Glioblastoma is a type of primary brain tumor that has not had very many new treatments approved. A class of therapies, called immunotherapies, found ways to help the body's own immune system attack and kill cancer cells. One type of immunotherapy, checkpoint blockade therapy, found a way to take the brakes off the cancer-killing T-cells. Checkpoint blockade therapy was approved for use against several cancers, and has helped many patients. Unfortunately, Glioblastoma was found to be unresponsive to checkpoint blockade therapy. Our current understanding of why Glioblastoma does not respond to checkpoint blockade centers on a few key issues: 1. There are not many T-cells that make it into brain tumors to try to kill the cancer cells, 2. The T-cells that do manage to make it into the tumor become quickly exhausted and dysfunctional, 3. The environment of the brain supports the growth of the tumor and suppresses the function of the immune system in its attempts to kill cancer cells. We hoped to find a therapeutic target that might overcome these key issues and make Glioblastoma respond to checkpoint blockade therapy.
Through surveying the literature and corresponding with our collaborators, we identified a potential target called Calmodulin Kinase Kinase 2 (CaMKK2). CaMKK2 is an enzyme that is abundant in cells with well-understood pro-tumor functions. Neurons and an immune cell, called macrophages, have large amounts of CaMKK2, and are known to support tumor growth. To determine whether CaMKK2 had tumor-supporting roles in Glioblastoma we used preclinical models of Glioblastoma and genetically engineered mice that had the CaMKK2 gene deleted. We found that mice that lacked CaMKK2 survived Glioblastoma longer, and some of them even completely eradicated their tumors. We were also very excited to find that mice lacking CaMKK2 also responded to checkpoint blockade therapy, whereas mice that had CaMKK2 did not. This indicated to us that CaMKK2 had roles in reducing survival in Glioblastoma as well as promoting resistance to checkpoint blockade.
After finding out that mice lacking CaMKK2 did not survive as long, we then wanted to determine why. In order to investigate this, we used techniques that allowed us to look at what individual cells were doing in the tumor. This led to us finding out that CaMKK2 had roles in preventing T-cells from entering the tumor, causing their exhaustion, and causing macrophages to display characteristics that were associated with checkpoint blockade resistance. This helped us understand why mice lacking CaMKK2 survived longer. However, we still did not understand which cells CaMKK2 was acting in to elicit these pro-tumor effects.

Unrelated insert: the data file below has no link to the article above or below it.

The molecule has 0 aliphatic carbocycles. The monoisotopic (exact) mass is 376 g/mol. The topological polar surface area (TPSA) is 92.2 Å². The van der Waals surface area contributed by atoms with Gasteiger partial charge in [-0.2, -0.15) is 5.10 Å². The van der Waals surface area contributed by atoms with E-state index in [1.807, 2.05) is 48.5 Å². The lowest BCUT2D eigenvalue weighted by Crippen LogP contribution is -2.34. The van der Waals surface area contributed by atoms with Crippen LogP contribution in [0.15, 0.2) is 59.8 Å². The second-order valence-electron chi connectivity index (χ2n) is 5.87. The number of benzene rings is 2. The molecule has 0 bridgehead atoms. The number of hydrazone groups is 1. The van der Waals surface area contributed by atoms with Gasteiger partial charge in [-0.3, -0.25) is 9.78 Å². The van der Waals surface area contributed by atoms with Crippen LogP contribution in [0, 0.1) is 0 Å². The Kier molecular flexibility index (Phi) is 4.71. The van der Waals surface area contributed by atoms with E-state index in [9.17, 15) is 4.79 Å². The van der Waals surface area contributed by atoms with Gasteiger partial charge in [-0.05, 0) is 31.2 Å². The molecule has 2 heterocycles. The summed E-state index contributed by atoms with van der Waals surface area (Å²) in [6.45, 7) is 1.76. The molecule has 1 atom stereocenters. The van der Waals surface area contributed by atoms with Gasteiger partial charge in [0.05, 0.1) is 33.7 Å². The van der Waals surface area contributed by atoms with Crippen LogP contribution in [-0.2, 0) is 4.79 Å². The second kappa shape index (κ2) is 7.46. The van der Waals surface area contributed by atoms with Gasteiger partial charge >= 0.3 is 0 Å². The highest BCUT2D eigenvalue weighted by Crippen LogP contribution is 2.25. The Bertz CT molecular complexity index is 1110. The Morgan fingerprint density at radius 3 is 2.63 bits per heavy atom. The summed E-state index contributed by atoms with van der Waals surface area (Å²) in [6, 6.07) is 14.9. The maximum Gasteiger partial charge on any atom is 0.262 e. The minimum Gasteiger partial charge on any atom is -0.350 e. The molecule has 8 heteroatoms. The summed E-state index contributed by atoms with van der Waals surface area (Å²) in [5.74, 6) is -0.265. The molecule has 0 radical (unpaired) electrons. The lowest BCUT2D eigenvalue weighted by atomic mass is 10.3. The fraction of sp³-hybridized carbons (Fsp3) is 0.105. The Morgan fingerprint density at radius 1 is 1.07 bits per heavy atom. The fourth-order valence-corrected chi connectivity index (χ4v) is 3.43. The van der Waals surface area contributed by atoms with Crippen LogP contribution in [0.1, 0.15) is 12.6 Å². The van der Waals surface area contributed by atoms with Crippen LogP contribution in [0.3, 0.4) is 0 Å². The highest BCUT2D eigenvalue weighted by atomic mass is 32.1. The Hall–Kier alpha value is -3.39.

Because CaMKK2 was highly expressed in macrophages and we knew they had pro-tumor effects, we deleted CaMKK2 in just Macrophages to see if the mice would survive Glioblastoma longer. To our surprise, deleting CaMKK2 in macrophages had no effect. Although it seemed like a long-shot, we deleted CaMKK2 in neurons because we knew CaMKK2 was also highly expressed in these cells. This seemed unlikely to work because there have not been any documented immunosuppressive effects of neurons in Glioblastoma. Gratifyingly, we found that when CaMKK2 was deleted in only neurons the mice survived longer and responded to checkpoint blockade therapy.
In conclusion, we found that CaMKK2 reversed a few key factors that cause resistance to checkpoint blockade therapy, that CaMKK2 causes mice to succumb to Glioblastoma faster, and surprisingly that neurons are either directly or indirectly mediating these effects.
These results were very exciting because we identified a potential therapeutic target in Glioblastoma and an interesting new mechanism for checkpoint blockade resistance. Current inhibitors of CaMKK2 do not cross the blood brain barrier, and are unlikely to be effective. However, if a blood brain barrier penetrant CaMKK2 inhibitor were to be developed, we would expect that it may improve survival as a monotherapy and have a synergistic effect with checkpoint blockade therapy in Glioblastoma.
There is also an exciting new area of research that looks at how neurons promote the growth of tumors termed cancer neuroscience. This field has primarily focused on how the electrical activity of neurons makes some tumors grow. In our manuscript, we identified roles for neurons in promoting resistance to checkpoint blockade, which suggests there is an intersection between cancer neuroscience and cancer immunotherapy.
How CaMKK2 in neurons promotes tumor growth and immunotherapeutic resistance, as well as whether CaMKK2 inhibitors can be effective in preclinical and clinical settings are exciting areas of future research.